His scientific interests lie mostly in Perception, Face perception, Cognition, Facial recognition system and Cognitive psychology. Bradley Duchaine interconnects Developmental psychology and Dissociation in the investigation of issues within Perception. The various areas that Bradley Duchaine examines in his Face perception study include Transcranial magnetic stimulation and Face.
As part of the same scientific family, Bradley Duchaine usually focuses on Cognition, concentrating on Visual perception and intersecting with Cortex, Functional magnetic resonance imaging, Aptitude, Middle age and Neuropsychology. In his research, Occipital lobe, Artificial intelligence, Orientation, Communication and Facial expression is intimately related to Visual agnosia, which falls under the overarching field of Facial recognition system. His Cognitive psychology study integrates concerns from other disciplines, such as Stimulus control, Speech perception, Social psychology and The Internet.
His primary areas of investigation include Cognitive psychology, Face perception, Perception, Facial recognition system and Neuroscience. The Cognitive psychology study combines topics in areas such as Stimulus, Visual agnosia, Facial expression and Cognition. His Cognition research includes elements of Visual perception and Magnetoencephalography.
His Face perception research is multidisciplinary, incorporating elements of Developmental psychology, Functional magnetic resonance imaging, fMRI adaptation and Face. His biological study spans a wide range of topics, including Identity, Social psychology, Expression and Dissociation. He works mostly in the field of Facial recognition system, limiting it down to topics relating to Cognitive neuroscience of visual object recognition and, in certain cases, Face detection and Recognition memory, as a part of the same area of interest.
Bradley Duchaine mainly focuses on Face perception, Cognitive psychology, Neuroscience, Facial recognition system and Face. His Face perception research includes themes of Normal perception, Face matching, Artificial intelligence and Pattern recognition. His study in Cognitive psychology is interdisciplinary in nature, drawing from both Memory test, Dissociation, Cognition, Perception and Developmental psychology.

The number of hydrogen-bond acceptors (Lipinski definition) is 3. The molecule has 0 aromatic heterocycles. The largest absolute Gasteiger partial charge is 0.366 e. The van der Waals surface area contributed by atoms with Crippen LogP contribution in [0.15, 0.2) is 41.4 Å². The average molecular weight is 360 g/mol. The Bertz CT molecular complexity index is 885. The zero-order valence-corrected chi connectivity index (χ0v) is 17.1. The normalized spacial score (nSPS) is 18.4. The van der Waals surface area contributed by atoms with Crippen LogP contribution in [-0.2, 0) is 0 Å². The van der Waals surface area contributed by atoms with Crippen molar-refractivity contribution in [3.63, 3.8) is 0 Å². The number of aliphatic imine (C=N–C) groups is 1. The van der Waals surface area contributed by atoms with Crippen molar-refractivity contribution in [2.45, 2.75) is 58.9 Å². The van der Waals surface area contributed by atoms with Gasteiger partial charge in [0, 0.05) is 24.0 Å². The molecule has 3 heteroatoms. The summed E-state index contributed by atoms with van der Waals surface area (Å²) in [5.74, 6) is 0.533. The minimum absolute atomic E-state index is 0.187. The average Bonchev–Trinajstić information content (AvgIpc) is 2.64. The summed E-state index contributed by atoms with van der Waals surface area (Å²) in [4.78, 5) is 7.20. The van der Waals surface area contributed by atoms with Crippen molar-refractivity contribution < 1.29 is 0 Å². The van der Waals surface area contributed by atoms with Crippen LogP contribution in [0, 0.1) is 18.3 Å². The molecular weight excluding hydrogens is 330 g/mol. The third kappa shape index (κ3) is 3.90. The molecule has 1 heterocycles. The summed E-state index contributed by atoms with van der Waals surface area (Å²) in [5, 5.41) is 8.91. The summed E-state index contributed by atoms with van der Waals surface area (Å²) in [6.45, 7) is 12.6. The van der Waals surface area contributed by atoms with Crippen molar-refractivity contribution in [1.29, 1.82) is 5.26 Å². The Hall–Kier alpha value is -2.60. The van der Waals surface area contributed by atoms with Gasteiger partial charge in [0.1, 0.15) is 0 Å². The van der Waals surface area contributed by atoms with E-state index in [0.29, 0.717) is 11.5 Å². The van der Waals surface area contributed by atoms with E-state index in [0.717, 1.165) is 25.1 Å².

His Perception research incorporates themes from Brain stimulation, Expression and Audiology. He combines subjects such as Dorsum, Face detection and Communication with his study of Neuroscience. His work carried out in the field of Facial recognition system brings together such families of science as Stimulus, Visual recognition and Visual cortex.
Bradley Duchaine spends much of his time researching Face perception, Neuroscience, Cognitive psychology, Facial recognition system and Temporal cortex. His Face perception research incorporates elements of Developmental psychology, Photic Stimulation and Transcranial direct-current stimulation. His research in Neuroscience intersects with topics in Face detection and Communication.
His Cognitive psychology research is multidisciplinary, relying on both Dissociation, Cognitive neuroscience of visual object recognition, Lexical decision task and Visual recognition. His Facial recognition system study combines topics from a wide range of disciplines, such as Normal face, Stimulus and Right hemisphere. The study incorporates disciplines such as Cognitive neuroscience, Brain damage and Fusiform gyrus in addition to Temporal cortex.
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Can generic expertise explain special processing for faces
Elinor McKone;Nancy Kanwisher;Bradley C. Duchaine.
Trends in Cognitive Sciences (2007)
TMS Evidence for the Involvement of the Right Occipital Face Area in Early Face Processing
David Pitcher;Vincent Walsh;Galit Yovel;Bradley Duchaine.
Current Biology (2007)
Human face recognition ability is specific and highly heritable
Jeremy B. Wilmer;Laura Germine;Christopher F. Chabris;Garga Chatterjee.
Proceedings of the National Academy of Sciences of the United States of America (2010)
Is the Web as good as the lab? Comparable performance from Web and lab in cognitive/perceptual experiments
Laura Germine;Laura Germine;Ken Nakayama;Bradley C. Duchaine;Christopher F. Chabris.
Psychonomic Bulletin & Review (2012)
The role of the occipital face area in the cortical face perception network.
David Pitcher;Vincent Walsh;Bradley Duchaine.
Experimental Brain Research (2011)
Transcranial Magnetic Stimulation Disrupts the Perception and Embodiment of Facial Expressions
David Pitcher;Lúcia Garrido;Vincent Walsh;Bradley C. Duchaine.
The Journal of Neuroscience (2008)
Evolutionary psychology and the brain.
Bradley Duchaine;Leda Cosmides;John Tooby.
Current Opinion in Neurobiology (2001)
Family resemblance: ten family members with prosopagnosia and within-class object agnosia.
Bradley Duchaine;Laura Germine;Ken Nakayama.
Cognitive Neuropsychology (2007)
Where cognitive development and aging meet: face learning ability peaks after age 30.
Laura T. Germine;Bradley Duchaine;Ken Nakayama.
Triple Dissociation of Faces, Bodies, and Objects in Extrastriate Cortex
David Pitcher;Lucie Charles;Joseph T. Devlin;Vincent Walsh.
Current Biology (2009)
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